Chipmaker Qualcomm has abandoned its $44bn bid for Dutch rival NXP Semiconductors after failing to secure approval from Chinese regulators.
A deadline for the transaction, which needed China’s sign-off, was set for 11:59pm (03:59 GMT) New York time under the agreement.
The deal had already won the necessary regulatory approvals in eight of nine countries.
It would have been one of the biggest deals between technology companies.
It comes as US-China trade tensions have escalated, prompting speculation this latest development is a retaliation to US tariffs.
“We intend to terminate our purchase agreement to acquire NXP when the agreement expires at the end of the day today, pending any new material developments,” said Steve Mollenkopf, CEO of Qualcomm, in the company’s third quarter fiscal results.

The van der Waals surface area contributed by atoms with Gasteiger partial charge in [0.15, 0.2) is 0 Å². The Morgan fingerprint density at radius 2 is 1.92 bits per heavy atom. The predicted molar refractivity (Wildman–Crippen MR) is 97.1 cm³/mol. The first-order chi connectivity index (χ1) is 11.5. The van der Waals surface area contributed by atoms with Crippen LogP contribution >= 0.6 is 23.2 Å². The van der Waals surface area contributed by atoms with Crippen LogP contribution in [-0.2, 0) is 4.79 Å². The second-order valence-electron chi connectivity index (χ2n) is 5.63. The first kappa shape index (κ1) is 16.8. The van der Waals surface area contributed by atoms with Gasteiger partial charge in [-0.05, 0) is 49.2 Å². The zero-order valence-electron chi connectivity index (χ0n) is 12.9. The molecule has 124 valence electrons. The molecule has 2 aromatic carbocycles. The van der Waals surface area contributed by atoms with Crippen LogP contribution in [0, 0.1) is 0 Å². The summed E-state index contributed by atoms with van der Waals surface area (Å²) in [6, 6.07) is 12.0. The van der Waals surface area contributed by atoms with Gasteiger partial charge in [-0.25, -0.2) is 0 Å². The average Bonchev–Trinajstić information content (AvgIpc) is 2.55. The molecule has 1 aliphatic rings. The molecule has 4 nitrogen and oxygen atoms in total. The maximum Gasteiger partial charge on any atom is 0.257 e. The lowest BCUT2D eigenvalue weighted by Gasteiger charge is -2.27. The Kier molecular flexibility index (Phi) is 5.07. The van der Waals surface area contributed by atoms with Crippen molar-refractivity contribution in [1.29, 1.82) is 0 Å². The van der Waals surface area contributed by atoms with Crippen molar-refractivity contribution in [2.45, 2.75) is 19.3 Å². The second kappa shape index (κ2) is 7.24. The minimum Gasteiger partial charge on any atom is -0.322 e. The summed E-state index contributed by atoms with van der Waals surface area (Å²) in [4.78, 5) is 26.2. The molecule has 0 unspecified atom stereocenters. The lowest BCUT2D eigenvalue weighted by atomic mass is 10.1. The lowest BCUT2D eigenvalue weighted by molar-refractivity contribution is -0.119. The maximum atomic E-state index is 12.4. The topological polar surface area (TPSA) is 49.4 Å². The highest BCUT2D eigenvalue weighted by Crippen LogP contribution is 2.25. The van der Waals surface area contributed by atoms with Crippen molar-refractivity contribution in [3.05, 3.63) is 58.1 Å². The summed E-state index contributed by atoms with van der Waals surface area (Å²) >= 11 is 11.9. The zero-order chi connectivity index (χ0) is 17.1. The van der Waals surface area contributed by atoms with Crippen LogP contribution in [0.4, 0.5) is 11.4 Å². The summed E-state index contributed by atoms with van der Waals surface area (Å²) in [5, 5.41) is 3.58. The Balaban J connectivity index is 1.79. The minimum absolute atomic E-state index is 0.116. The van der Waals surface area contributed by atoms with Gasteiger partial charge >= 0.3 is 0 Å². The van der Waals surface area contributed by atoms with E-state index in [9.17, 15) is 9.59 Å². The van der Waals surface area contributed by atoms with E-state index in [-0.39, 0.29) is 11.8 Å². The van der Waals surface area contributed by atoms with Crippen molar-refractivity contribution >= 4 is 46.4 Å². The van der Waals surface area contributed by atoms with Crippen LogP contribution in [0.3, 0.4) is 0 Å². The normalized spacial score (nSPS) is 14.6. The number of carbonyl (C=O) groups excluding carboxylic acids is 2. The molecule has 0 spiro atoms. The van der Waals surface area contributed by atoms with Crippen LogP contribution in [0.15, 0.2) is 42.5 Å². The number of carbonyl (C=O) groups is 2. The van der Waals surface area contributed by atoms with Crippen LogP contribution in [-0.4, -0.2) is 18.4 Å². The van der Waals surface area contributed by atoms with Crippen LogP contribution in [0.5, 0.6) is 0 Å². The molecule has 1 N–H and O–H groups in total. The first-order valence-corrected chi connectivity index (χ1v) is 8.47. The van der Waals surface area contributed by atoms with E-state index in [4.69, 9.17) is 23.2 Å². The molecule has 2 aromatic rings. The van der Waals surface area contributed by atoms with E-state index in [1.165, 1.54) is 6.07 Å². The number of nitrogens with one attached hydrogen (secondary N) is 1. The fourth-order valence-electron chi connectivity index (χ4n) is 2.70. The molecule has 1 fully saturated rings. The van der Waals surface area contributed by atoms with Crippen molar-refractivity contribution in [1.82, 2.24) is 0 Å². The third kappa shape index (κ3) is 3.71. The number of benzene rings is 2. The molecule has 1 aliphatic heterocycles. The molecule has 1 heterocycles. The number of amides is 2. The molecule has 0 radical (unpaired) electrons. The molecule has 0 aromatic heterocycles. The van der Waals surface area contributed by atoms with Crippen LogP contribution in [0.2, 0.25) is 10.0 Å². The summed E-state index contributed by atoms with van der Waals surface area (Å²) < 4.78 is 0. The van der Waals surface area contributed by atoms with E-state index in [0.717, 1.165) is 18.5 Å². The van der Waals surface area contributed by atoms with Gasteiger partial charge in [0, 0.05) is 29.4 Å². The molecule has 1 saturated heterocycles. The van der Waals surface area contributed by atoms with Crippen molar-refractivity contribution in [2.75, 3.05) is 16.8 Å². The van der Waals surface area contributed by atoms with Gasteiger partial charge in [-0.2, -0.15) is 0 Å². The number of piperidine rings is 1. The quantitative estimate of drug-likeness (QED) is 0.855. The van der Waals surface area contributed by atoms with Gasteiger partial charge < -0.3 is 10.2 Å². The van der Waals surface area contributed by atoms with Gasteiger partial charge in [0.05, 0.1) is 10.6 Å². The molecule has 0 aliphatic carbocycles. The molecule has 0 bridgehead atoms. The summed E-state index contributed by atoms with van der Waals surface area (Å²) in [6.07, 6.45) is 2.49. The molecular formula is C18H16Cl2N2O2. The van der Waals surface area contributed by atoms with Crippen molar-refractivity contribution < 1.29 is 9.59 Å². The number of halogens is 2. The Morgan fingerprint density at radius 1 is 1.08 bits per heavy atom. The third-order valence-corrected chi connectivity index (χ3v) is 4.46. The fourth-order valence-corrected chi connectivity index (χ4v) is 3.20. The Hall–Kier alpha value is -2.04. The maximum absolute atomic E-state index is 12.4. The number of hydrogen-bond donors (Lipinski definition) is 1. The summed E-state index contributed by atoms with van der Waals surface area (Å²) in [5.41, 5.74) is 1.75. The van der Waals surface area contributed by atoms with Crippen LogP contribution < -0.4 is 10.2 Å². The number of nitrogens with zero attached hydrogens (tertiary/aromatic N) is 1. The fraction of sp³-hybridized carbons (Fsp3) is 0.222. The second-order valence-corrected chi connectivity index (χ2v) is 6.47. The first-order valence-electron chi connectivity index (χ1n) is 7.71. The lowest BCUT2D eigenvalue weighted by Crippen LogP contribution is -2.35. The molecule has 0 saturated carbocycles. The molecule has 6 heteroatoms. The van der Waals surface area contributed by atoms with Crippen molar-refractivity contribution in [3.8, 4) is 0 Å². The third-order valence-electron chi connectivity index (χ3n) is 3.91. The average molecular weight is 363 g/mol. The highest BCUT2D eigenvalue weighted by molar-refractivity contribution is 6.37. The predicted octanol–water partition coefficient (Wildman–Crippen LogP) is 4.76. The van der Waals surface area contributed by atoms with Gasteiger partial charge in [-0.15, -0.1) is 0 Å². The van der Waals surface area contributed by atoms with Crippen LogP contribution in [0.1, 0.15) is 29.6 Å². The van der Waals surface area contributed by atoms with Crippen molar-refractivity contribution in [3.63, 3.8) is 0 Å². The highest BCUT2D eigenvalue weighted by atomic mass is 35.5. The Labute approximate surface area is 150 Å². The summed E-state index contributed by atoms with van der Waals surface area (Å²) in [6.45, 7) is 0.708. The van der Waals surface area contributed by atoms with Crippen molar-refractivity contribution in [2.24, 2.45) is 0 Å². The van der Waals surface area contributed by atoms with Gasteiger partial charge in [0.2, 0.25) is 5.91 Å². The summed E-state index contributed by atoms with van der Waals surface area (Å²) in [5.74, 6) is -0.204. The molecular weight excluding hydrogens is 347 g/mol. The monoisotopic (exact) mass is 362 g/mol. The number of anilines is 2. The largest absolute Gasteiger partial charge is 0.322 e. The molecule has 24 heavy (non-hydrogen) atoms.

Qualcomm needed China’s approval because it accounted for nearly two-thirds of its revenue last year, according to Reuters.
The latest results showed revenues jumping 6% to $5.6bn.
US President Donald Trump recently ramped up a trade war with China, threatening tariffs on all $500bn of Chinese imports into the United States.
Given the US buys nearly four times as much from China as it sells to them, analysts have said China could find alternative ways to fight back.
Qualcomm’s experience suggests this could already be happening.
Mr Mollenkopf also said the company intended to pursue a stock repurchase program of up to $30 billion “to deliver significant value to our stockholders” upon the termination of the agreement.
Meanwhile, Qualcomm will have to pay a $2bn termination fee to NXP.